Ebola is so infectious that patients need to be treated in isolation by staff wearing protective clothing.
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Since the Ebola outbreak in West Africa was officially declared on 22nd March in Guinea, it has claimed more than 8,600 lives in the region.
The outbreak is the largest ever, and is currently affecting three countries in West Africa: Guinea, Liberia and Sierra Leone. Outbreaks in Mali, Nigeria and Senegal have been declared over. A separate outbreak in Democratic Republic of Congo has also ended.
Downward trend in cases
During the last weeks, a downward trend of new cases has been reported in Médecins Sans Frontières/Doctors Without Borders (MSF) Ebola management centres across the three affected countries, with 50 confirmed cases in its eight centres last week.
While this is a promising development, the World Health Organisation reported that only about half of new cases in both Guinea and Liberia are from known Ebola contacts, while in Sierra Leone there is no data available.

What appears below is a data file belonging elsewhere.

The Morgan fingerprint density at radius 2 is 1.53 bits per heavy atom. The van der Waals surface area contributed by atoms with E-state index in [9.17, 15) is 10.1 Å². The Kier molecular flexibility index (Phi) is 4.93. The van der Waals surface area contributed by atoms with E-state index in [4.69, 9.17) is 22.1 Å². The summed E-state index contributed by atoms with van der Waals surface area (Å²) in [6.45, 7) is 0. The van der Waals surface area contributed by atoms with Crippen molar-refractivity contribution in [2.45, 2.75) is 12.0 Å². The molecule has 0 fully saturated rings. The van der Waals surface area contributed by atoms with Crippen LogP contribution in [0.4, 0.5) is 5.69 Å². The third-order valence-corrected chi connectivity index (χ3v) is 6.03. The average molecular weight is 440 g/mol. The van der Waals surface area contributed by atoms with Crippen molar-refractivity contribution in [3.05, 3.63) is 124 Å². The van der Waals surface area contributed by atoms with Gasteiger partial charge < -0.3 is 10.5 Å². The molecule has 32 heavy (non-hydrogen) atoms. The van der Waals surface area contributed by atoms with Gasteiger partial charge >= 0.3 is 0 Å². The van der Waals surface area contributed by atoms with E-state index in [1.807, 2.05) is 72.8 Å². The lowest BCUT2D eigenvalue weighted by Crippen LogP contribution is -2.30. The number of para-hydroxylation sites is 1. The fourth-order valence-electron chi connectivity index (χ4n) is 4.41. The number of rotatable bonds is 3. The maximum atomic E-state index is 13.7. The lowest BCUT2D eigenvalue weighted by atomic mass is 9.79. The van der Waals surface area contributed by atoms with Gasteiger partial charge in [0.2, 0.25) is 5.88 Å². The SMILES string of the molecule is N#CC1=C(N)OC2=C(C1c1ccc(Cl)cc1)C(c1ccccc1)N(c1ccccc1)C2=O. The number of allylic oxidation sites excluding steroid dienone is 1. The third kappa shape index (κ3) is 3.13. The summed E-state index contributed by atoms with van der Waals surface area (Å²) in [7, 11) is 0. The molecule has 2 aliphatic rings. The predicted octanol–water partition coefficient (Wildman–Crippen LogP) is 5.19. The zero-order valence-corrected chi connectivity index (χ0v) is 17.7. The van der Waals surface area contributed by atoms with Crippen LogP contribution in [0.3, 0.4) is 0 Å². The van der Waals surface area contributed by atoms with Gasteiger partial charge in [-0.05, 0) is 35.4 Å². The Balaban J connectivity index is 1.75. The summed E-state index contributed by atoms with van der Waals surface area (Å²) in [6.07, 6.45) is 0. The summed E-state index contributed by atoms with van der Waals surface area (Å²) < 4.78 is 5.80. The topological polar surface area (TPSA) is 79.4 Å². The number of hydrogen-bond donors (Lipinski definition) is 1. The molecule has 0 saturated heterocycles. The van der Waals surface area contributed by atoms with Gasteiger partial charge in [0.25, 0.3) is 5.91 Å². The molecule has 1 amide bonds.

There is almost no information sharing for tracing Ebola contacts between the three most-affected countries. Since a single new case is enough to reignite an outbreak, the level of vigilance should remain high in order not to jeopardise the progress made in stemming the epidemic.
MSF's Ebola response
Since the response began, 27 MSF staff members have fallen ill with Ebola, 14 of whom have recovered and 13 have died.
The vast majority of these infections were found to have occurred in the community.
Since the beginning of our Ebola response, we have sent more than 1,400 tonnes of cargo to West Africa.
Read an extensive interview with an MSF Ebola specialist about how we care for our Ebola patients.
MSF case numbers since the outbreak began (as of 30th January)
- Admitted* more than 8,100 patients
- Around 4,960 were confirmed as having Ebola
- More than 2,300 patients have survived
* Admissions include all suspected, probable and confirmed cases.
Hover over the image below for an interactive guide to an MSF Ebola treatment centre
Hover over the image below for an interactive guide to the high risk zone inside an MSF Ebola treatment centre
Hover over the image below for an interactive guide to our Ebola protective kit
It is estimated there had been over 1,800 cases of Ebola, with nearly 1,300 deaths, before this latest outbreak in 2014.